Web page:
Wednesday, November 25, 2009

Contributing Makes Me Feel Amazing

contributing I love to get on Plurk and Twitter connecting with my personal learning network (PLN). I am always amazed at the things I learn from people around the world. The more I interact with others, the more I realize how much many our challenges are similar. I had heard that the Georgia Educational Technology Conference was going on and wished that I could be there because I love tech conferences. Over the years I think we have moved past learning about the specific tools as much as learning how to apply the tools in specific situations.

Someone asked me if I would be willing to Skype in so they could show the audience how Skype works. First of all, I was thrilled to be asked to contribute something to a conference that I wish I had attended. Second of all, I was thrilled to be a part of something bigger. The more that people learn about using the tools, hopefully, the more people will actually apply it in their classrooms. It seemed like many of the people in the audience were thrilled to see how easy Skype worked and how clear the sound and picture was.

Just being able to contribute something made me feel special. At first it is a scary thing to do because of course I had to get out of my pajamas and fix my hair! Then it is the thought about how dorky I sound or look in front of all those people! But once I got past those scary feelings, I felt amazing. Without people who contribute to things like this, it would be really hard to show others how things work. It is the contributions that people make which make the interactive part of networking worthwhile.

I’m been holding our Council for Exceptional Children Chapter 877 meetings on Flashmeeting. I love the platform and the ease that we have holding these meetings. The problem is getting people to attend the meetings. By being there online, whether they use a microphone, web cam, or just text, they are contributing. They are adding their ideas and thoughts. Maybe people don’t realize how important their contributions are and think that just watching the recording is all that they need. Contributions are what make this a much richer experience.

I love blogging about my teaching experiences, beliefs, and ideas but it is a one woman show. I am usually throwing out ideas and hoping there is someone in the great beyond who is listening to me. Yet, when I get comments, I am thrilled. I’m not sure that people realize how much their comments mean to me. By commenting, I feel like they are making the discussion a much richer environment. Instead of being a one woman show, it becomes a conversation and conversations are important.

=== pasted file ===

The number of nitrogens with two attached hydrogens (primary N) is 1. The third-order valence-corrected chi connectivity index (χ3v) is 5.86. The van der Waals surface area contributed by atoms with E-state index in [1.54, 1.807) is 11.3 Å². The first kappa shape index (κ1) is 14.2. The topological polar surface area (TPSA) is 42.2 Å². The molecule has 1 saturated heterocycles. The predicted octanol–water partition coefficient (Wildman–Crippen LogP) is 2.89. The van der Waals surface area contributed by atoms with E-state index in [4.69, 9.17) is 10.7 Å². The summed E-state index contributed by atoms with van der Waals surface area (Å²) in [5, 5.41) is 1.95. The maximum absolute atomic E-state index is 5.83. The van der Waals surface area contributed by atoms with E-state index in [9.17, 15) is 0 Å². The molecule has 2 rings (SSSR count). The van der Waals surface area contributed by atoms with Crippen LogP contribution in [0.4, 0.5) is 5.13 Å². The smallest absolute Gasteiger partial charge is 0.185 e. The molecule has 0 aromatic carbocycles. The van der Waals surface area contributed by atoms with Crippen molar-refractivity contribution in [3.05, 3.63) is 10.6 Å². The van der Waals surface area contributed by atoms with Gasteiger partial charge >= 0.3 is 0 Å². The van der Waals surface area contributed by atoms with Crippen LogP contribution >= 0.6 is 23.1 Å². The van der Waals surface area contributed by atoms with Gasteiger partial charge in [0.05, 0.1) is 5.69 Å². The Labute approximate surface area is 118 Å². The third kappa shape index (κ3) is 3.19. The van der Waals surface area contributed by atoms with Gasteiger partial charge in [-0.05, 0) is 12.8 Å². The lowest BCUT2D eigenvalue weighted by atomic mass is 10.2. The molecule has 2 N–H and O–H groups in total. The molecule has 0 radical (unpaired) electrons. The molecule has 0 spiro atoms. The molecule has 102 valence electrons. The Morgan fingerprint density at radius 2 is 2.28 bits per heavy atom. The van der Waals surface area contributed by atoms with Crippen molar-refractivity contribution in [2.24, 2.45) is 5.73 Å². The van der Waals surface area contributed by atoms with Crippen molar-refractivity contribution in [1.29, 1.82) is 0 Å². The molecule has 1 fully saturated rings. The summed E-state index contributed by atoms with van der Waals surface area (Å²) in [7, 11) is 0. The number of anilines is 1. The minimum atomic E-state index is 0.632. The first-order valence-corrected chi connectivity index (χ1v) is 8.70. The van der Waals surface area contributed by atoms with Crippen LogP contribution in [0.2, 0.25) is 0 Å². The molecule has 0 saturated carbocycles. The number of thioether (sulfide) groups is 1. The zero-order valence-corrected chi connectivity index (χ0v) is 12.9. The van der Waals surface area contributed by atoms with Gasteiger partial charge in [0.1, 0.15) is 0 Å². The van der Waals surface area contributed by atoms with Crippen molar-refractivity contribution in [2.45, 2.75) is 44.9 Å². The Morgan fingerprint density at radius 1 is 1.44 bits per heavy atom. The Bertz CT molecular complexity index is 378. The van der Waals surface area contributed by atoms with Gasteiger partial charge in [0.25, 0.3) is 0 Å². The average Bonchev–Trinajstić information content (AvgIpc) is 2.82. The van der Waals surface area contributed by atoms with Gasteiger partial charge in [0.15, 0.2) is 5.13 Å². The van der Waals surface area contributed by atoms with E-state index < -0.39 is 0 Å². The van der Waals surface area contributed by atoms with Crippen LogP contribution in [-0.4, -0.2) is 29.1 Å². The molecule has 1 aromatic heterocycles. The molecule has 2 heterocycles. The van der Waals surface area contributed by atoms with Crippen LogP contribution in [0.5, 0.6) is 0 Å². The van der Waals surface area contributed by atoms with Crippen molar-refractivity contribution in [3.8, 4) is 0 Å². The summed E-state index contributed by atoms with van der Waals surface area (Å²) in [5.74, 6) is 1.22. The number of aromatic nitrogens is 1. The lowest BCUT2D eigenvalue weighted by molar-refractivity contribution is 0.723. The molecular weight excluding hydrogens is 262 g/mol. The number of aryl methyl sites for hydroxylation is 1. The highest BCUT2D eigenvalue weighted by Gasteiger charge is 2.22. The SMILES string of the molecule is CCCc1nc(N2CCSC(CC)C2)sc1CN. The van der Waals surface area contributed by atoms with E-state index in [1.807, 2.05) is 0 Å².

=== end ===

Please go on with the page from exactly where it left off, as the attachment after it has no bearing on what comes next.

I started to join wikis so that I can add information. I also joined Nings so that I can be part of the community. Not only was I contributing to other people’s pages but people were contributing to mine too! The wealth of information that is out there when we all join in the conversation is astonishing! This is a way to corral everyone’s strengths towards a specific purpose. No wonder these people seem to be so successful in their professional lives.

I have noticed that some people are doing presentations on building a personal learning network and I think I will jump on the bandwagon. By being a part of a personal learning network, I think teacher’s professional lives will be so much richer. I’m hoping to create a presentation so that I can offer this to teachers in my area in order to help them because they can tailor their network to their needs and interests. It doesn’t matter what grade level or subject they teach because it is the interactions that are important to being successful in the classroom.

Do you contribute to others so that you have an interactive network? If not, take the first step. Offer a comment on a blog, or join Skype, Plurk and Twitter. But don’t just lurk (not saying anything). Join in the conversation because I promise you, once you start, you will be amazed like I was!

Original image: The hands that help are holier than the lips that pray... by addicted Eyes

1 comment:

TGrant said...

Connecting and contributing in the online environment has been a slow process for me, mostly because of still feeling unsure of myself. However, I do agree the feeling when you do contribute something meaningful to the conversation is amazing. I'm sure building a personal learning network, like any endeavor, will produce benefits in direct proportion to what a person puts into it in the form of contributing their own ideas.